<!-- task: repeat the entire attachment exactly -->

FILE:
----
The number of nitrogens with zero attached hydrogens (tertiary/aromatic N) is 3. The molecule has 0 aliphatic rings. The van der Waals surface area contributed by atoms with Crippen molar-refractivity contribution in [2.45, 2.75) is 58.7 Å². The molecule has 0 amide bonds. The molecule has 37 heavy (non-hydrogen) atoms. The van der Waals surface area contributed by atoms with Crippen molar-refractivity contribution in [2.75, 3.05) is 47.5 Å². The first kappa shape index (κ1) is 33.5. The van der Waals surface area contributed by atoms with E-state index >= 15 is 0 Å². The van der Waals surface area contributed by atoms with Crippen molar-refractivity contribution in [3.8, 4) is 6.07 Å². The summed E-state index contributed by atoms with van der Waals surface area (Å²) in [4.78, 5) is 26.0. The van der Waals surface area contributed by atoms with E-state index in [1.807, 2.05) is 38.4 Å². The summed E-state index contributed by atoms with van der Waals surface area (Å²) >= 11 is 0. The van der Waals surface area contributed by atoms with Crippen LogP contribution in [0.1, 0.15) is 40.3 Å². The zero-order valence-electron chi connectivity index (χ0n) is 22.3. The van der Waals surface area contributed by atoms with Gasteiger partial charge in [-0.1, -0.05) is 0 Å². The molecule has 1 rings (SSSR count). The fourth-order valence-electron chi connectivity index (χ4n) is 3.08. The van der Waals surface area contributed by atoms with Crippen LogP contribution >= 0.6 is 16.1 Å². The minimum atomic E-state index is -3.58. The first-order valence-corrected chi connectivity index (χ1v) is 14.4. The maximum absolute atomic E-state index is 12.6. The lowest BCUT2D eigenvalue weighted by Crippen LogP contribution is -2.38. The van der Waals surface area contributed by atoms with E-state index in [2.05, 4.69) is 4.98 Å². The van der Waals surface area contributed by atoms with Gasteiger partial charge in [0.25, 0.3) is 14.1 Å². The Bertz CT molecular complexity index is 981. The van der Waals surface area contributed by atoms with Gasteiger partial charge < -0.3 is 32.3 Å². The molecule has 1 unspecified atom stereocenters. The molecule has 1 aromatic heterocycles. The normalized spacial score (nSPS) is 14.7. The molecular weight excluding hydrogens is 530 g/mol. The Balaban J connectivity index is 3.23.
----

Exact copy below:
The number of nitrogens with zero attached hydrogens (tertiary/aromatic N) is 3. The molecule has 0 aliphatic rings. The van der Waals surface area contributed by atoms with Crippen molar-refractivity contribution in [2.45, 2.75) is 58.7 Å². The molecule has 0 amide bonds. The molecule has 37 heavy (non-hydrogen) atoms. The van der Waals surface area contributed by atoms with Crippen molar-refractivity contribution in [2.75, 3.05) is 47.5 Å². The first kappa shape index (κ1) is 33.5. The van der Waals surface area contributed by atoms with E-state index >= 15 is 0 Å². The van der Waals surface area contributed by atoms with Crippen molar-refractivity contribution in [3.8, 4) is 6.07 Å². The summed E-state index contributed by atoms with van der Waals surface area (Å²) in [4.78, 5) is 26.0. The van der Waals surface area contributed by atoms with E-state index in [1.807, 2.05) is 38.4 Å². The summed E-state index contributed by atoms with van der Waals surface area (Å²) >= 11 is 0. The van der Waals surface area contributed by atoms with Crippen LogP contribution in [0.1, 0.15) is 40.3 Å². The zero-order valence-electron chi connectivity index (χ0n) is 22.3. The van der Waals surface area contributed by atoms with Gasteiger partial charge in [-0.1, -0.05) is 0 Å². The molecule has 1 rings (SSSR count). The fourth-order valence-electron chi connectivity index (χ4n) is 3.08. The van der Waals surface area contributed by atoms with Crippen LogP contribution >= 0.6 is 16.1 Å². The minimum atomic E-state index is -3.58. The first-order valence-corrected chi connectivity index (χ1v) is 14.4. The maximum absolute atomic E-state index is 12.6. The lowest BCUT2D eigenvalue weighted by Crippen LogP contribution is -2.38. The van der Waals surface area contributed by atoms with E-state index in [2.05, 4.69) is 4.98 Å². The van der Waals surface area contributed by atoms with Gasteiger partial charge in [0.25, 0.3) is 14.1 Å². The Bertz CT molecular complexity index is 981. The van der Waals surface area contributed by atoms with Gasteiger partial charge < -0.3 is 32.3 Å². The molecule has 1 unspecified atom stereocenters. The molecule has 1 aromatic heterocycles. The normalized spacial score (nSPS) is 14.7. The molecular weight excluding hydrogens is 530 g/mol. The Balaban J connectivity index is 3.23.